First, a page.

Before the use of modern treatment in the 1950s and 70s, the risk of dying from a serious Crohn's attack was around 30% - 60%. Life expectancy was greatly reduced. Now the risk of death is less than 3% and people with Crohn's have a near normal life expectancy.

In Crohn's disease, having untreated inflammation puts you at risk of bowel cancer, perforations, internal abscesses and obstructions (among other things), all of which could need emergency surgery to treat with the risk of you being left with a stoma bag. People with Crohn's disease have a 70% risk of needing surgery at some point in their lives. Many of us on this forum have had one surgery or another. It is much better to try and avoid surgery, or have planned surgery rather than chance emergency surgery.

If diagnosed with Crohn's disease you would want to ensure you are combating the inflammation and are regularly monitoring it for any progression. Some people (I have heard) are able to use natural treatments like special diets to control their inflammation. They would need to be monitored closely to make sure no silent damage is happening. The vast majority of us require medication to keep things in check. Even when our disease is in remission and there is no sign of inflammation, we have to stay on our medication with the hope of avoiding the above complications developing.

For some people their blood results are normal when they have Crohn's. It can be tricky to diagnose but the diagnostic gold standard is a colonoscopy. However, even this can be normal in a small amount of people if they have disease high up in their small bowel where the colonoscopy cannot reach. They may need other testing such as an MRI or pill cam to be correctly diagnosed. But the first and best step is a colonoscopy.

I wish you luck and hope you do not have Crohn's disease.

2nd Generation affected

Symptoms since 08/2006 (age 17)

Emergency open bowel resection after perforation in 12/2011 (age 22) (wrongly diagnosed as burst appendix ). Three years remission following this unmonitored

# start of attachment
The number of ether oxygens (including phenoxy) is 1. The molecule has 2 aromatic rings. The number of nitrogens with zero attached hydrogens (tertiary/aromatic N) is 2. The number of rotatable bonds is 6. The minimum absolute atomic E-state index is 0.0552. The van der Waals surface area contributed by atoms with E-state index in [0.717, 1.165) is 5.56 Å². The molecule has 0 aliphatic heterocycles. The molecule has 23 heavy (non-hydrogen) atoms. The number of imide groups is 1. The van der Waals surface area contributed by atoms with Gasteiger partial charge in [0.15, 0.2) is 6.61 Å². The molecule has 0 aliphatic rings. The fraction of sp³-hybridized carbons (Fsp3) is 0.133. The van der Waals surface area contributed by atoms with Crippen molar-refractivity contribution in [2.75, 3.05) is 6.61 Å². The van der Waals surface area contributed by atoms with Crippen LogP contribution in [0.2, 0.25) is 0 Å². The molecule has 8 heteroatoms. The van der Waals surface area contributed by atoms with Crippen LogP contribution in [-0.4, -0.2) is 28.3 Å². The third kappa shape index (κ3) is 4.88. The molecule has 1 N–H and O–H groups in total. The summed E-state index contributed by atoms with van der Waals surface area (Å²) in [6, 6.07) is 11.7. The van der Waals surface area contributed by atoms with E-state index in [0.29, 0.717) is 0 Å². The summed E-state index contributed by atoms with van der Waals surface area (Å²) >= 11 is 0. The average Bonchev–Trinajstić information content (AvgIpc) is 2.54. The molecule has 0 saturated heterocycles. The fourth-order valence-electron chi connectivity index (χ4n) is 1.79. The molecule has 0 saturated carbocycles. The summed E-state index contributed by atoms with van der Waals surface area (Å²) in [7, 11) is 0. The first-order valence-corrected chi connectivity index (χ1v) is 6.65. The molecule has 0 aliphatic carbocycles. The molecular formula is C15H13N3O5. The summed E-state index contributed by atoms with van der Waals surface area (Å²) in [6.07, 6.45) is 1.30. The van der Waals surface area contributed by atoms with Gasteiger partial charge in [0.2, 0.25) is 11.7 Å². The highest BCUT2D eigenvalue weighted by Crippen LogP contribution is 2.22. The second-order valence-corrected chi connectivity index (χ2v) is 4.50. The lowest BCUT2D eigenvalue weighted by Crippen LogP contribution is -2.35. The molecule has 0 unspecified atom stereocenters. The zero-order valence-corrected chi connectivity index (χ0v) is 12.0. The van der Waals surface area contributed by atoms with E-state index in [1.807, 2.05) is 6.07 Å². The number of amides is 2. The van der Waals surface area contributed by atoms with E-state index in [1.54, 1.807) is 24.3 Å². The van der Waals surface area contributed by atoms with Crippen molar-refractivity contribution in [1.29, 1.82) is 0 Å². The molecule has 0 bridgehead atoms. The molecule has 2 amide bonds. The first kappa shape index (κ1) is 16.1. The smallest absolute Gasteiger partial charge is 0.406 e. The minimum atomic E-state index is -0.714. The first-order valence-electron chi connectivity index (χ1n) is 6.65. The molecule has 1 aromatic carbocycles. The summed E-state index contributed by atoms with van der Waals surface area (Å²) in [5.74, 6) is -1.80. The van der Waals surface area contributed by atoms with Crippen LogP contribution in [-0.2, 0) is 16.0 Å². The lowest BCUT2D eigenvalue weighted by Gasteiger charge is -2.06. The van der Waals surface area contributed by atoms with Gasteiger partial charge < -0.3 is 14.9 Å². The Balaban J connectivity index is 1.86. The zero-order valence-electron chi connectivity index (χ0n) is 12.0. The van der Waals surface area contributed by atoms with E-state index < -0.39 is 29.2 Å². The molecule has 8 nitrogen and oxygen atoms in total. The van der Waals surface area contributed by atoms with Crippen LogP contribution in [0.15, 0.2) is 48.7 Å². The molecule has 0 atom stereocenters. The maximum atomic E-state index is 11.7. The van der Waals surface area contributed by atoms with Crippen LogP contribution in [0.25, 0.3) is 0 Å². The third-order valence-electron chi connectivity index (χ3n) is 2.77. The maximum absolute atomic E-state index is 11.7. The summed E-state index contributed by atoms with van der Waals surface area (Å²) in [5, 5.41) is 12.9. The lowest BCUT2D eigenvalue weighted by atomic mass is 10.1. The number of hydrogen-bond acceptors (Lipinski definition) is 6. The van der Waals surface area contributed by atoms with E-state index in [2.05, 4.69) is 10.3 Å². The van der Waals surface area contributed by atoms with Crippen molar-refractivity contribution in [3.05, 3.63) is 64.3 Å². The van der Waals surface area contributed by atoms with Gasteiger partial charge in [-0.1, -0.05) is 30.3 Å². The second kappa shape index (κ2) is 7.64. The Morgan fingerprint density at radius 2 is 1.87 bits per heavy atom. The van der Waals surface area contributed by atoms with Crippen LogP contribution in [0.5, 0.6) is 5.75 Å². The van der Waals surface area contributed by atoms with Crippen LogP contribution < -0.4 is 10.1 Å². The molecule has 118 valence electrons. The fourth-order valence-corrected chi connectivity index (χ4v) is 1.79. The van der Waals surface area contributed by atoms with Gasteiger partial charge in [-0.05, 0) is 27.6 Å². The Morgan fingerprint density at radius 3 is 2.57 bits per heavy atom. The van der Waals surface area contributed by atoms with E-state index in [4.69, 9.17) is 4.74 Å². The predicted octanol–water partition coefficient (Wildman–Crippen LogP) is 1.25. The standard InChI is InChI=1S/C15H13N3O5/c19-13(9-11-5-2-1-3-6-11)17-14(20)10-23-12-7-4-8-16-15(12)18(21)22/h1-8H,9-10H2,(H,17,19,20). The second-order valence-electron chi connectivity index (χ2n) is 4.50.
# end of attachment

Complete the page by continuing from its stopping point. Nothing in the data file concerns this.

Perforating small bowel Crohn's Disease 01/2016 (terminal ileum, duodenum)
Coeliac disease (age 26)

50mg azathioprine (down from 75mg after my WBC dropped)
Gluten-free diet

Last edited by eleanor_rigby; 04-26-2017 at 08:41 AM.
04-26-2017, 08:51 AM   #3
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Join Date: Oct 2013
Location: vienna, Virginia

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I agree
04-27-2017, 11:59 PM   #4
Lady Organic
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I agree with the above too.

''Intestinal: a very minor colon descendes/sigmoidium inflammation. it seems to go towards crohn and they want to cross it (and CU/ any other IBD of course) off the list to be sure.''

left bottom of abdomen where you have your painful attacks is where the sigmoid is located...

Definately important to check it out and treat it if its IBD or any other pathologies. you really want to avoid any possible complications. let us know, wishing you well.
''UC-like Crohn's'' since 2001:
on: 25mg 6-MP (purinethol)+ B12 shots
minor hands/wrists chronic arthritis since 01/2013

Diet: ''IBD-AID'' : organic food only
suppl Curcuminoid extract, Inulin,psyllium, apple pectin, Vitamin D

past meds:
pred 50mg, 5-ASA, cortifoam, Imuran (failed) Purinethol (success) methotrexate (failed CD and arthritis).
04-28-2017, 02:45 PM   #5
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Join Date: Nov 2013
Location: Oregon

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I feel better having all the information, so I would encourage you to get the colonoscopy. Then you can make a more informed decision about diet, medication, etc.

Diet (SCD) has made a huge difference for me (I also take Pentasa, probiotics, Curcumin, and Iron), and I agree that in my experience doctors have been fast to jump to saying I should be on more intense medications, when I have then been able to get things back under control without them through diet and lifestyle changes.
It is still important to me to stay on top of my lab work and know what is going on internally, so that if it gets to a point where I really do need to make a change in my medication I'll know before things get serious (which could be the case just waiting for symptoms).